Tokyo Ueno Station


Title:Tokyo Ueno Station (original title: JR上野駅公園口)

Writer: Yū Miri (translated by Morgan Giles)

Publishing House: Tilted Axis Press

Date of Publication: March 4th 2019 (first published March 19th 2014)

Rating: 5 stars

‘’I used to think life was like a book: you turn the first page, and there’s the next, and as you go on turning page after page eventually you reach the last one. But life is nothing like a story in a book. There may be words, and the pages may be numbered, but there is no plot. There may be an ending, but there is no end.’’

Our journey starts in a park near Ueno Station as Tokyo is preparing to host the 2020 Olympics. A voice is heard above the buzzing streets of the metropolis, a voice whispering of misfortune, failed hopes, injustice and death. A voice from a ghost for Kazu is dead, one of the many hopeless residents of the park. Now, he becomes our guide to the stormy history of Japan through the ages, the social unrest, the changes and the expectation of an uncertain future.

‘’I was always lost at a point in the past which never could go anywhere now it had gone, but has time ended? Has it just stopped? Will it someday rewind and start again? Or will I be shut out from time for eternity? I don’t know, I don’t know, I don’t know.’’

Kazu is desperate for a sense of existence. He has been struggling with the ordeals that Fate and humans threw in his way and now he doesn’t know whether he even belongs with the dead. Eavesdropping the daily conversations of the visitors of the park, observing the homeless, he returns to the land of the living and his own life. Linked to the Imperial family through a series of random events, he comments on the futility of being a servant of the state and takes us on a journey within the disputes and changes that shaped the history of Japan. In a park where every tree has a plastic tag attached to its trunk, he is reminded of the fact that everything belongs to the Emperor. What a title, though, in a world where every ‘’empire’’ has fallen to pieces!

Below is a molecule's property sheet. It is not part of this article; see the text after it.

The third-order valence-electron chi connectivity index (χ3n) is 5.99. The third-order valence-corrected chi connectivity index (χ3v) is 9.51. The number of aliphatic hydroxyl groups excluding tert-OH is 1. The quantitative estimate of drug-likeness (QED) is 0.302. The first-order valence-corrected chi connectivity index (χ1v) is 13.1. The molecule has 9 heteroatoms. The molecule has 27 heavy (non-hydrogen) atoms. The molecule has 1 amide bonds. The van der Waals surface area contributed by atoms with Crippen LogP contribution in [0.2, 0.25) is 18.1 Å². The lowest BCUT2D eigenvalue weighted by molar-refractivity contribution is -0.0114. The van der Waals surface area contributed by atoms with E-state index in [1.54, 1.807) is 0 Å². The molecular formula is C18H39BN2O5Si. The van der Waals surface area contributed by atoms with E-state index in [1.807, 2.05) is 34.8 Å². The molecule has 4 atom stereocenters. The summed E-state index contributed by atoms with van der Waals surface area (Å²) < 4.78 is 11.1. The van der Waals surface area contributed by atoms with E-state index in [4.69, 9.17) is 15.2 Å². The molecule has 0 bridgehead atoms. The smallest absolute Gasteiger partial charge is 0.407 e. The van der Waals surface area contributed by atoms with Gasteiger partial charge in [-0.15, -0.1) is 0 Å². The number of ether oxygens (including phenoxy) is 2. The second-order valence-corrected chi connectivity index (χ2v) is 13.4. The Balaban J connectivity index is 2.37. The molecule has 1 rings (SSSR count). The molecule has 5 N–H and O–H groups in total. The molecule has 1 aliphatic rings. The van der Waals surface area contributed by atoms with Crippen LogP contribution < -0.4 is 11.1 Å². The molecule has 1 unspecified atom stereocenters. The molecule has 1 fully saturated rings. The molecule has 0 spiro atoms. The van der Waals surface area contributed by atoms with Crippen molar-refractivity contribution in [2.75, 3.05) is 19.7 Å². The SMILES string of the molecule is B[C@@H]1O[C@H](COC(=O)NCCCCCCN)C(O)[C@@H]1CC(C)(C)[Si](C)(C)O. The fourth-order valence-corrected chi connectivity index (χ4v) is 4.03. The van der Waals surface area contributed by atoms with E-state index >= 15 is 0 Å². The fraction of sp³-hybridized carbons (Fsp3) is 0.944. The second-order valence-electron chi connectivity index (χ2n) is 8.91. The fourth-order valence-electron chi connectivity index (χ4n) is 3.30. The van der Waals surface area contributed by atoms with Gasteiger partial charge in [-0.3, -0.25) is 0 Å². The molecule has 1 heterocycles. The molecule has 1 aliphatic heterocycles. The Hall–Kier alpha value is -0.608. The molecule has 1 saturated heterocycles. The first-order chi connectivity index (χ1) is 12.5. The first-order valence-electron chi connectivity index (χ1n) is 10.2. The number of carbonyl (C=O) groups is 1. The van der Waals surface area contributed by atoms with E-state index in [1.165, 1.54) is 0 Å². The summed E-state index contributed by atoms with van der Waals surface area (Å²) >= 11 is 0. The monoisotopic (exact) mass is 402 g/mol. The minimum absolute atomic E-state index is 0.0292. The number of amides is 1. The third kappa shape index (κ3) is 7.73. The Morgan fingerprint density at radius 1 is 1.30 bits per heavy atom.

‘’One cannot tell when or where each rose is blooming, whether it is in a garden or a flowerpot; whether it is sunny, or cloudy, or raining; whether it is morning, or noon, or night, whether it is spring, or summer, or autumn.’’

Kazu has physically lost all sense of the world around him, yet his perception is more acute than ever. His memories are a tapestry of poverty and struggle in a country that has fallen apart due to its actions during the Second World War and the atrocities it has committed. Hit by the constant rain that reminds him of the ultimate nightmare, the loss of his son, the rituals of death performed in a society chocked by industrialization and the dark presence of nuclear power plants. The roses have lost their colours and their perfume and moments of cruelty are always present.

Hidden behind a beautiful, powerful front cover, lies a bitter observation of a society that has changed, a society that is supposed to have learnt from the past. But has it? To what result? And to what end?

‘’We all have an enormity of time, too big for one person to deal with, and we live, and we die.’’



  1. So good to see a review of this book – I loved it!

    Liked by 1 person

    1. Moving and haunting. I am glad you loved it, Juliet!


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